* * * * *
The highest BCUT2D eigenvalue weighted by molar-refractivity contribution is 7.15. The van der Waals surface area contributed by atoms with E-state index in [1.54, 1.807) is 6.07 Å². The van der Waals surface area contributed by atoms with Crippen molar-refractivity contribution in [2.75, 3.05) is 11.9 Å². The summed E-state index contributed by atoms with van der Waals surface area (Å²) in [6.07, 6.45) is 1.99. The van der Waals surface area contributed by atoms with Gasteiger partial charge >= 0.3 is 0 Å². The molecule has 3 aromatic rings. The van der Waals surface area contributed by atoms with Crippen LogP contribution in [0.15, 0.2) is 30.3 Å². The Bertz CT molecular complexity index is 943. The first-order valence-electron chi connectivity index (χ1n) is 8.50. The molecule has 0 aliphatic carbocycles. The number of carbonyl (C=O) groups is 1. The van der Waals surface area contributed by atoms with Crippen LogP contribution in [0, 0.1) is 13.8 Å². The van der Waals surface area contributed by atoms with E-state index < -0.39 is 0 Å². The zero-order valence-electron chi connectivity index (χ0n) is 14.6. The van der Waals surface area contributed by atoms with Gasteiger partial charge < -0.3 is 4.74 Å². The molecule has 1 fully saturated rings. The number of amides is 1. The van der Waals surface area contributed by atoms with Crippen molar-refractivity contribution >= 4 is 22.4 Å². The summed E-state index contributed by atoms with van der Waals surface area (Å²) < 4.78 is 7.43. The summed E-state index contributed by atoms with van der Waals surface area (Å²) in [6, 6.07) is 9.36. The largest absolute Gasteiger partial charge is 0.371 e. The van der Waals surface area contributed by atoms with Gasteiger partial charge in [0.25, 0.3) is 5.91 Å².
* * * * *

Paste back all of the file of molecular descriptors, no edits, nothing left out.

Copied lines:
The highest BCUT2D eigenvalue weighted by molar-refractivity contribution is 7.15. The van der Waals surface area contributed by atoms with E-state index in [1.54, 1.807) is 6.07 Å². The van der Waals surface area contributed by atoms with Crippen molar-refractivity contribution in [2.75, 3.05) is 11.9 Å². The summed E-state index contributed by atoms with van der Waals surface area (Å²) in [6.07, 6.45) is 1.99. The van der Waals surface area contributed by atoms with Gasteiger partial charge >= 0.3 is 0 Å². The molecule has 3 aromatic rings. The van der Waals surface area contributed by atoms with Crippen LogP contribution in [0.15, 0.2) is 30.3 Å². The Bertz CT molecular complexity index is 943. The first-order valence-electron chi connectivity index (χ1n) is 8.50. The molecule has 0 aliphatic carbocycles. The number of carbonyl (C=O) groups is 1. The van der Waals surface area contributed by atoms with Crippen LogP contribution in [0, 0.1) is 13.8 Å². The van der Waals surface area contributed by atoms with E-state index < -0.39 is 0 Å². The zero-order valence-electron chi connectivity index (χ0n) is 14.6. The van der Waals surface area contributed by atoms with Gasteiger partial charge < -0.3 is 4.74 Å². The molecule has 1 fully saturated rings. The number of amides is 1. The van der Waals surface area contributed by atoms with Crippen molar-refractivity contribution >= 4 is 22.4 Å². The summed E-state index contributed by atoms with van der Waals surface area (Å²) < 4.78 is 7.43. The summed E-state index contributed by atoms with van der Waals surface area (Å²) in [6, 6.07) is 9.36. The largest absolute Gasteiger partial charge is 0.371 e. The van der Waals surface area contributed by atoms with Gasteiger partial charge in [0.25, 0.3) is 5.91 Å².